If you are interested in this topic more, see our related webinar.

Global Law Enforcement Cooperation

Part of the solution is getting all nations to agree on what is and is not considered cyber crime, and to agree to enforce each other’s warrants and arrest requests. Right now, most nations only have a few other close allies that are willing to accept each other’s warrants, subpoenas and other court actions. All a cyber criminal has to do to completely avoid arrest is to commit their online crime across a country’s border that does not recognize their country’s legal jurisdiction; and vice-versa. Hence, as an example, Chinese and Russian hackers can attack the United States and its ally’s assets without fear of repercussion; and the opposite. It is not like the United States is going to be arresting Americans in response to Chinese and Russian cyber crime arrest warrants.

All nations, especially the nations with large groups of malicious hackers and malware writers, need to come together and agree to enforce legitimate, judicial requests from each other. Unfortunately, this requirement is tightly wound with the previous one, and requires a political solution to go forward. Step one is to get the politics settled, followed by the judicial details.

Counterterrorism Effort

Many groups are recognizing that it will take a nation-sized, offensive campaign, often likened to a counterterrorism effort to defeat ransomware. Their argument is that no single entity, besides an entire country, has the resources and intelligence to fight ransomware. The Institute for Security and Technology’s Ransomware Task Force Report made similar recommendations for the U.S. These recommendations include:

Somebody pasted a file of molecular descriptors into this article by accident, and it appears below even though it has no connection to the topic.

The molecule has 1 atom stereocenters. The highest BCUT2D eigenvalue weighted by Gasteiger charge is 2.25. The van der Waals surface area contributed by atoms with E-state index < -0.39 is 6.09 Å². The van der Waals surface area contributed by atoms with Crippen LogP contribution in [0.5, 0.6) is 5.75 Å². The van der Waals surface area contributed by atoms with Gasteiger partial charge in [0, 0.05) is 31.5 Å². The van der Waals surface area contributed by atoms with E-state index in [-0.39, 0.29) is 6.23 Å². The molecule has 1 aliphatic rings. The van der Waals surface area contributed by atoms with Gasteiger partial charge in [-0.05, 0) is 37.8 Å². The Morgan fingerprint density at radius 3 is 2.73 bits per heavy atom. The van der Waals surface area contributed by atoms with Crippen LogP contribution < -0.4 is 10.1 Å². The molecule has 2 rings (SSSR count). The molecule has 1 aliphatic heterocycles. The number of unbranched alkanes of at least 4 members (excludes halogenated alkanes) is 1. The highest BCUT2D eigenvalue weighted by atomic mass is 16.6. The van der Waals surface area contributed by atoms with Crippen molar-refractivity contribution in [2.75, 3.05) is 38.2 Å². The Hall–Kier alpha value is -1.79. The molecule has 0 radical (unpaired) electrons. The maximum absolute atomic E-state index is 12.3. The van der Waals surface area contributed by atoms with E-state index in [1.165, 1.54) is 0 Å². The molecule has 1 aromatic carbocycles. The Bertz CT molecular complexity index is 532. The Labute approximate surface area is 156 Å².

• Declare ransomware a national emergency
  • National funding to fight ransomware
  • Multi-intelligence agency focus on ransomware
  • Anti-ransomware campaign led by the White House
  • Anti-ransomware cybersecurity framework
  • Crackdown on ransomware payments

The whole idea is to use a nation-coordinated defense and offensive capabilities to create a more comprehensive defense and raise the cost of using ransomware to commit cyber crime.

A More Secure Internet

Lastly, malicious hackers and malware writers will continue to do what they do as long as we cannot identify and stop them. We need an improved evolutionary version of the Internet to make it significantly harder for malicious hackers and malware to hide and function. This means replacing the default, pervasive anonymity of the Internet and replacing it will opt-in, stronger authentication for participants wanting more security, which is probably most of the world. Making a stronger Internet will mean creating a bunch of new protocols and services, but none of them are beyond our technical capabilities. In fact, we have had the ability to make the Internet far more secure for decades. We just have not had the global cooperation needed. Perhaps, the billions of dollars being lost to ransomware alone, in a single year, is starting to be the tipping point event to make global competitors work together. It is a big ask, but it is doable.

Until we get global agreement: political, jurisdictional and an improved Internet, we all need to be focusing on the three local security controls, which, if done better, will have the biggest improvement on our cybersecurity risk: stopping social engineering, better patching and stronger authentication. We do not have to wait on global politicians to do any of those things.

Free Ransomware Simulator Tool

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Topics: Ransomware